The Charity Commissioner has allowed the Bombay Parsi Punchayet (BPP) to examine a preliminary investigation report over alleged irregularities in managing the affairs of the punchayet.
The BPP is one of the biggest landlords in Mumbai.
The order came in response to demands by the BPP, which is facing a special audit of its transactions.
This audit was ordered on the basis of the probe report.
Initially, the report had been denied on grounds of the ‘Official Secrets Act’. The BPP challenged it before Charity Commissioner M.K. Chaure.
The BPP said that in the age of ‘Right to Information’, suppression of the document was against natural justice.
Dinshaw Mehta, chairman of Parsi Punchayet Funds and Properties told Hindustan Times that they would reply to the various issues raised in the report.
“We were not aware of the report’s contents. After studying the report, we will file our reply on why the special audit is not required,” said Mehta.
The case refers to a petition filed last year by Dadar resident, Percy Patel who alleged gross irregularities in the trust’s management. Subsequently, the Accounts staff of the Charity commission visited the Punchayet office in December last year and discovered large-scale irregularities.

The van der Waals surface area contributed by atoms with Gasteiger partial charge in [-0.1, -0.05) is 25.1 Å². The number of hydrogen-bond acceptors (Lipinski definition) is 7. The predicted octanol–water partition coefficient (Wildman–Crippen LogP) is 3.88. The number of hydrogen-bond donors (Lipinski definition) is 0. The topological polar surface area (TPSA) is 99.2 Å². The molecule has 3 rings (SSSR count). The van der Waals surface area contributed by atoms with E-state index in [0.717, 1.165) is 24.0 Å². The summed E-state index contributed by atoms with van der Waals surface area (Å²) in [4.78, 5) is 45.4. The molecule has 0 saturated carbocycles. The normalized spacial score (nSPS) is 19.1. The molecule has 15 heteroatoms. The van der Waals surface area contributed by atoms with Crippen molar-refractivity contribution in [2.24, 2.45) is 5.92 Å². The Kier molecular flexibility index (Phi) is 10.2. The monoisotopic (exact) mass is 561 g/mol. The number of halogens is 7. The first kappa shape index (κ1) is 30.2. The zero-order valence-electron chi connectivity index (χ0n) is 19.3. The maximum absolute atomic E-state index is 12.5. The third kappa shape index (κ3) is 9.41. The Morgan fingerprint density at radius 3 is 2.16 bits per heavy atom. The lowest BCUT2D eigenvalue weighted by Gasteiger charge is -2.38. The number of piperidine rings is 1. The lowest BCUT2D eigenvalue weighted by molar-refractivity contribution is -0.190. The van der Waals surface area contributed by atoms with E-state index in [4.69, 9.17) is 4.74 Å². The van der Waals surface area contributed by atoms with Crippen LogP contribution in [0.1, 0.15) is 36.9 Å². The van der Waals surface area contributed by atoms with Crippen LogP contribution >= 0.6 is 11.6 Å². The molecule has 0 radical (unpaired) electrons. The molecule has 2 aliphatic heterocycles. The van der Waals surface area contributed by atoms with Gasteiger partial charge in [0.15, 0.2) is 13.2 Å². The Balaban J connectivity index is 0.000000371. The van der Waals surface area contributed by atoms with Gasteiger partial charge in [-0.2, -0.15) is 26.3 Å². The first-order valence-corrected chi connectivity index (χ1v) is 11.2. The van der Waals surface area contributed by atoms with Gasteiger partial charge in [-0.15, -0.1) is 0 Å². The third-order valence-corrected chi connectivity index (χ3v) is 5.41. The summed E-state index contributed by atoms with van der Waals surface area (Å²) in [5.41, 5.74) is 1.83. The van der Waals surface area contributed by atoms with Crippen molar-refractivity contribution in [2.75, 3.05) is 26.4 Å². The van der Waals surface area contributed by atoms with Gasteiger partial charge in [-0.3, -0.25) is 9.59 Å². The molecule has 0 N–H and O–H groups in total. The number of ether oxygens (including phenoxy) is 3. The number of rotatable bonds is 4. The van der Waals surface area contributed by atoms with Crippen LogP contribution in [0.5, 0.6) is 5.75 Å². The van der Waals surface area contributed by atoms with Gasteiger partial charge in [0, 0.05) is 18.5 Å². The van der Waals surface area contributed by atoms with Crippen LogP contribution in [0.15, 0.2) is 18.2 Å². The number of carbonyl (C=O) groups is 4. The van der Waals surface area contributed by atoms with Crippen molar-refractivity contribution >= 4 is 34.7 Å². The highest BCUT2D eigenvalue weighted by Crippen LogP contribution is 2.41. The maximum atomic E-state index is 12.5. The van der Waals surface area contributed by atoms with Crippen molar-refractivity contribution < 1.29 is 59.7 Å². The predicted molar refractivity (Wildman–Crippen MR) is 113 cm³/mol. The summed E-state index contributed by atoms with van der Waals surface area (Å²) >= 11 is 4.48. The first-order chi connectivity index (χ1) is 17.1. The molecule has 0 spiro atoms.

This prompted the charity commissioner to order a ‘special audit’ for the last 10 years by auditors’ firm, Nimesh Mehta and Associates. A fee of Rs 1.20 crore was fixed as payment by the BPP.
This too was challenged, saying it was an exorbitant amount.
Meanwhile, Patel has filed a contempt petition against Minister of State for Law & Judiciary, Hasan Mushrif, and seven trustees, alleging that they were trying to influence the judiciary.
Based on the letter by the BPP, Mushrif had asked for the entire report of the case from the Charity commissioner.
“All these members are trying to influence the judiciary which is wrong,” said Patel.
The Parsi, Punchayet said it had received Patel’s notice. “Our lawyers will give a suitable reply,” said Mehta.